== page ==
Prosecutor Wyshak and his team want him to be one because their interest was not just in prosecuting Whitey because if that were the case they could have taken his plea proposal; it was in demeaning, belittling and destroying every bit of his reputation. It was also to make Martorano, Weeks, Salemme and other criminals feel better. Their only rationale for violating the honor code of a stand-up criminal is to fall back on the idea “you can’t rat on a rat.” If Whitey was not a rat then they clearly are. Flemmi, of course, is king of the rats. All of this mandated that the prosecutors stick to the idea that Whitey had to be an informant.
They do not see the contradiction in their stance. They prosecuted FBI Agent John Connolly as a “rogue agent.” They said he was on the payroll of Whitey. That would mean information was not coming from Whitey but going to him. They are trying to have us believe not only was Whitey paying large sums to Connolly he was also furnishing him information. That makes no sense.
The prosecutors also fail to recognize another problem with their Connolly is a “a rogue agent” theory. If that were the case he could easily have set up a fake informant file for Whitey. He would want to cover himself for his many meetings with Whitey.
Here’s my take on it.
Whitey never knew Connolly existed until he met him sometime after Connolly became an FBI agent and came to Boston in 1973. The stories of their relationship during the time they lived in Old Harbor Village are the products of ignorant minds who had no idea of what it was like to live there at that time. Whitey had a reputation from his days in the project among all us little kids as one to avoid.
He went off to the Air Force and then to prison. When he came back in 1965 after trying to go straight he got back in with the easy money with the South Boston Killeen gang in the late 1960s. We saw in 1971 FBI Agent Dennis Condon opened a file on him as an informant which he wasn’t. Whitey would move over to Winter Hill in late 1972.
Connolly sometime after coming in 1973 would have learned about the Killeen/Mullin battle and Whitey’s role in it. At some place like the L Street Bathhouse or some gathering such as a wedding in Southie he would have run into him. He would have struck up a conversation. Both having lived in Old Harbor Village would have made the meeting easy and given them lots to talk about.
I’ve told how I once went in to see a judge. I recognized the court officer protecting her chambers as GG. Initially I said nothing. He was trying to shoo me away saying I needed an appointment. I then pulled out my ace and said, “Aren’t you GG from Old Harbor?” After that he could not have been nicer. Having grown up in the same project as each other would have produced a closeness between them.
Connolly had already been handling Flemmi. He’d have known Whitey and Flemmi associated with each other. Whitey has a big reputation in Southie. Connolly figured having him along with Flemmi as an informant would add to his creds in the FBI. They become friendly and start palling around together. Without Whitey knowing it, Connolly opens a file on him like Condon had done previously.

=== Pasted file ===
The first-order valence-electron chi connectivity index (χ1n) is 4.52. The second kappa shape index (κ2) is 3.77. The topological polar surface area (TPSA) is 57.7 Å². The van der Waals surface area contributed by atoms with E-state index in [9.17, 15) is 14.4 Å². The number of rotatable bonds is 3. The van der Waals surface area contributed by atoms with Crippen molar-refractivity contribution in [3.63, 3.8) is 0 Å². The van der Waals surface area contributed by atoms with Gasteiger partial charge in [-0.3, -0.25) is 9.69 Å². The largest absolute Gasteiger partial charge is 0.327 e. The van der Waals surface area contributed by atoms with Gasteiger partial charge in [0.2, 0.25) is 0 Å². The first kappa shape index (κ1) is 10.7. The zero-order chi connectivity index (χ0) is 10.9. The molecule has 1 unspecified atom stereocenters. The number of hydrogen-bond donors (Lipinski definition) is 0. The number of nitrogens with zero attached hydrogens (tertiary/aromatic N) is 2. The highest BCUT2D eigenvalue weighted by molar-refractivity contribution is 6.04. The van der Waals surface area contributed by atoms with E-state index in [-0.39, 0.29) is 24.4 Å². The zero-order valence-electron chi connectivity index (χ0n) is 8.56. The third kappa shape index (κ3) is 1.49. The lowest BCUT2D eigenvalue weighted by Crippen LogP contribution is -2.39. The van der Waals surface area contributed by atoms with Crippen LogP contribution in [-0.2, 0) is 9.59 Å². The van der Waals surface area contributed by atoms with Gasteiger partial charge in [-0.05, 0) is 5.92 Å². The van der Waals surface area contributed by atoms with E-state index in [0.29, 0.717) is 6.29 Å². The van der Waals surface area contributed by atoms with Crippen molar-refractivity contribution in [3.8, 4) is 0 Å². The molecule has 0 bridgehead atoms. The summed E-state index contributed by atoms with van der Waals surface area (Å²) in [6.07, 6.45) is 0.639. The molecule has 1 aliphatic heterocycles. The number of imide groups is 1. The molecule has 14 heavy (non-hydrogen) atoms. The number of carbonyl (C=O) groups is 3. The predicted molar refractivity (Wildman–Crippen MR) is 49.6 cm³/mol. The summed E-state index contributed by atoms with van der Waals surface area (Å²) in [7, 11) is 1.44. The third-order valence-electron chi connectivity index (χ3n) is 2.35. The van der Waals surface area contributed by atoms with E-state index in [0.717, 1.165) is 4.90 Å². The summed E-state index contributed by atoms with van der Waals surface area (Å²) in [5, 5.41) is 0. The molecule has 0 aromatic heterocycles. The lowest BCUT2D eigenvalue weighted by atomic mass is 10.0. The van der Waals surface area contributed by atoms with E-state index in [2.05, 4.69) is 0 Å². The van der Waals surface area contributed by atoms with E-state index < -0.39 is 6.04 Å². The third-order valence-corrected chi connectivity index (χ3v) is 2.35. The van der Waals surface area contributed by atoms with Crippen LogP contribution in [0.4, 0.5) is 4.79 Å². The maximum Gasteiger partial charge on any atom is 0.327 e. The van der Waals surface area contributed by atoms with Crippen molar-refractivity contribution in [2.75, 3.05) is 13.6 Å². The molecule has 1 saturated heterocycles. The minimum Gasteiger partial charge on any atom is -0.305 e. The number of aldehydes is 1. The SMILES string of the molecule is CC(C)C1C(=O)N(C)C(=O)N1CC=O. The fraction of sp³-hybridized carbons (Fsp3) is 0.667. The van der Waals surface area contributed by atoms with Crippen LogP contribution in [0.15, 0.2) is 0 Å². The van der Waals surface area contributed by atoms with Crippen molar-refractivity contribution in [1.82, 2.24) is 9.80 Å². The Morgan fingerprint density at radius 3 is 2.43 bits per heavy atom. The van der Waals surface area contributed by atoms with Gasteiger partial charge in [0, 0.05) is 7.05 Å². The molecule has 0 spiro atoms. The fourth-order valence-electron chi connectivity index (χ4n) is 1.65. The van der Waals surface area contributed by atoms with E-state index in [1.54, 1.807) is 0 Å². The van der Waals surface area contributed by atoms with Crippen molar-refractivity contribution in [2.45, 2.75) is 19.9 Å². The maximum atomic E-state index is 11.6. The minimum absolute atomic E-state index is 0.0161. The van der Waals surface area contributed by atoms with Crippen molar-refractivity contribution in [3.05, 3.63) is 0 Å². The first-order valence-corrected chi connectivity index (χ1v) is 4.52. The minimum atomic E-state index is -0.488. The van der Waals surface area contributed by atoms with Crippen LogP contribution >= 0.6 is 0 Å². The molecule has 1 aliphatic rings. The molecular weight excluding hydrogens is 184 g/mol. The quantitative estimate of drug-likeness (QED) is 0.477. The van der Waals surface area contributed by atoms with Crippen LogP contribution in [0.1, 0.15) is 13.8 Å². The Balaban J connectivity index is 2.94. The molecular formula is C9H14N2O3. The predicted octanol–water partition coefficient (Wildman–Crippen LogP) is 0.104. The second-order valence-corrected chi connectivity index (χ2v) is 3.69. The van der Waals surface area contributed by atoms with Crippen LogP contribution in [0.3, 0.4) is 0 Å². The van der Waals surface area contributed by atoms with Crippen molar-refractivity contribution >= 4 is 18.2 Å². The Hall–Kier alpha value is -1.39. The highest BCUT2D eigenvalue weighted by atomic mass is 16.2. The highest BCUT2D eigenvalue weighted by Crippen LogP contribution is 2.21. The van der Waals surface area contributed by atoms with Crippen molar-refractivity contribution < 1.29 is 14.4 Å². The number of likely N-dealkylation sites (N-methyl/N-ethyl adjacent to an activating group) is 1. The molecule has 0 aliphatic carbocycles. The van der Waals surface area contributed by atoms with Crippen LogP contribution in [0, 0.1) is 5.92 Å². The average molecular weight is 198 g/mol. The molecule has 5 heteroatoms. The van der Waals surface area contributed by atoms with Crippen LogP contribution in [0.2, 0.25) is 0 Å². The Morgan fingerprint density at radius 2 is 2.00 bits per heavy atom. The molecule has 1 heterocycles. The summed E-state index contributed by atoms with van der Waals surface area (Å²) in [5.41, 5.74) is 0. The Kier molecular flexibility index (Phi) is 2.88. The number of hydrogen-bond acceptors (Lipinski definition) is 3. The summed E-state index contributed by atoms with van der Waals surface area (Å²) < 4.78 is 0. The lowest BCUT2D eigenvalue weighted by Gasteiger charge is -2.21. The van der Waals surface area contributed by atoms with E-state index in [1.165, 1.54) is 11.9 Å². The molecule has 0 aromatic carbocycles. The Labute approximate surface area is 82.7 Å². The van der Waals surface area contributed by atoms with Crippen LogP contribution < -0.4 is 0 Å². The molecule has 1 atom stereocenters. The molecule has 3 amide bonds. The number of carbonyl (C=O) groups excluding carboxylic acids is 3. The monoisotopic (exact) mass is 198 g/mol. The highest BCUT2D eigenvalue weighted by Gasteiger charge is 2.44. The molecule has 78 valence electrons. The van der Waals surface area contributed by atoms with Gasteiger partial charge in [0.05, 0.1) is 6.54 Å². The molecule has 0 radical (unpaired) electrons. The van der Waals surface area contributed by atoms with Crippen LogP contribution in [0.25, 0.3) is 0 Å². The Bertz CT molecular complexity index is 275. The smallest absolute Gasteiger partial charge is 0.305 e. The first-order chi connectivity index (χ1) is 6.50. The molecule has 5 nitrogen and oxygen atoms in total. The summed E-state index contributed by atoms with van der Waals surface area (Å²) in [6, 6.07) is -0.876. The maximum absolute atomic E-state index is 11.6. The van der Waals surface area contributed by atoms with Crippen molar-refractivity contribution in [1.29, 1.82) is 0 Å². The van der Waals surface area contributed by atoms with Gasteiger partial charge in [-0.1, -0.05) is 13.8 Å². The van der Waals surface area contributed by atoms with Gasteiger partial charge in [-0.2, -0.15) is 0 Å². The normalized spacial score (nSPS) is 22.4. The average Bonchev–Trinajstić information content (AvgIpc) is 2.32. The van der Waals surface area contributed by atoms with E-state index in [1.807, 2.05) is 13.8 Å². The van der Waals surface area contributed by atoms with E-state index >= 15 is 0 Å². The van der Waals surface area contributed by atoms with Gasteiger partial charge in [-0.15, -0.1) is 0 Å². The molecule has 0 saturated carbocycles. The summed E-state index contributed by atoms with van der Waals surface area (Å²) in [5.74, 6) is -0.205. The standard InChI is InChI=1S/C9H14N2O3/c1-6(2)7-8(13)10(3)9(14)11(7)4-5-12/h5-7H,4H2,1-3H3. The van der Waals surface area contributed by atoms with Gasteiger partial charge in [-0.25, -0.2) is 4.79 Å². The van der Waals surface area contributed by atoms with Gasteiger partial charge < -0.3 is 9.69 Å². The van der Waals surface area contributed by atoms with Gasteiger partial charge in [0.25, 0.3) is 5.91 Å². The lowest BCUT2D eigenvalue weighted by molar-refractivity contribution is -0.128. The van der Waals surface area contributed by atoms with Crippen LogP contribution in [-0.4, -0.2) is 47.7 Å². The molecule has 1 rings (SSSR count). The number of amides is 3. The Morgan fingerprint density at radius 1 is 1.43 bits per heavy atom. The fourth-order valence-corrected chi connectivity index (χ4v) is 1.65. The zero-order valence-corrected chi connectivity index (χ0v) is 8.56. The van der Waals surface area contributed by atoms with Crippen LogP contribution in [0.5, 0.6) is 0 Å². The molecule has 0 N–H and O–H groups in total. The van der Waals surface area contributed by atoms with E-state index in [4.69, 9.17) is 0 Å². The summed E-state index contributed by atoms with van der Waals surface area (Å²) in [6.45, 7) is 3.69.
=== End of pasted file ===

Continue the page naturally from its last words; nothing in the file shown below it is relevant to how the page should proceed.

He starts putting into Whitey’s file information given to him by Whitey that amounts to nothing more than bits and pieces from general conversations or gossip. An example would be the report that the Norfolk DA having a vendetta against Whitey.
Whitey provides Connolly nothing of value, To keep up the pretense he is a valuable informant Connolly puts in his file things he is learning from Flemmi and attributing them to Whitey. Or he is taking things from other files about Southie and putting them into Whitey’s file.
Why is Connolly doing this? I’d suggest he recognized the growing relationship between Whitey and Stevie and in order to protect Stevie as a source he had to make himself part of the relationship. That also required him to make Whitey an informant so he could remain in contact with him and no one on his job would question it.
Keep in mind, Connolly never would have imagined that the FBI would admit Whitey was an informant or had a file. Even when Agents Morris and Fitzpatrick violated the FBI’s promise of secrecy by disclosing to the Boston Globe that Whitey was an informant, it carried no weight. Whitey was able to pass it off as an attempt by the Globe to impugn the integrity of his brother.
The FBI itself had reason to believe Whitey was not an informant. He denied being one when he met with ASAC Robert Fitzpatrick. During a four-hour sit down with the Special Agent in Charge Sarhatt it became clear he was giving information that was of little value. He considered terminating him.
Connolly because of this friendship and the need to protect Flemmi does everything he can to keep Whitey on the street. He feeds both of them information to keep them safe which is what the handler of a Top Echelon Informants (TE) is supposed to do. Not only is the handlers supposed to do that but everyone in the FBI is supposed to help him keep the TE informant on the street.
Connolly looks upon Whitey as a buddy, another Southie guy, and someone who will make his dealings with Flemmi easier. He labels him an informant to keep up his relationship. He tried hard to justify keeping him as a TE informant.
Whitey likes the idea he will get a heads up from Connolly who has become his friend. Whitey likes thinking of himself as a “good bad guy.” He finds he is accepted by not only Connolly but other FBI agents. He socialized with some of them. Connolly will keep looking out for Whitey’s interests. Connolly gets from it the reputation and freedom in the FBI as big time TE informant handler and the assurance Flemmi will keep providing the information.
Unfortunately, the Whitey Informant file would see the light of day. But even with that there would be a darker side to all of this.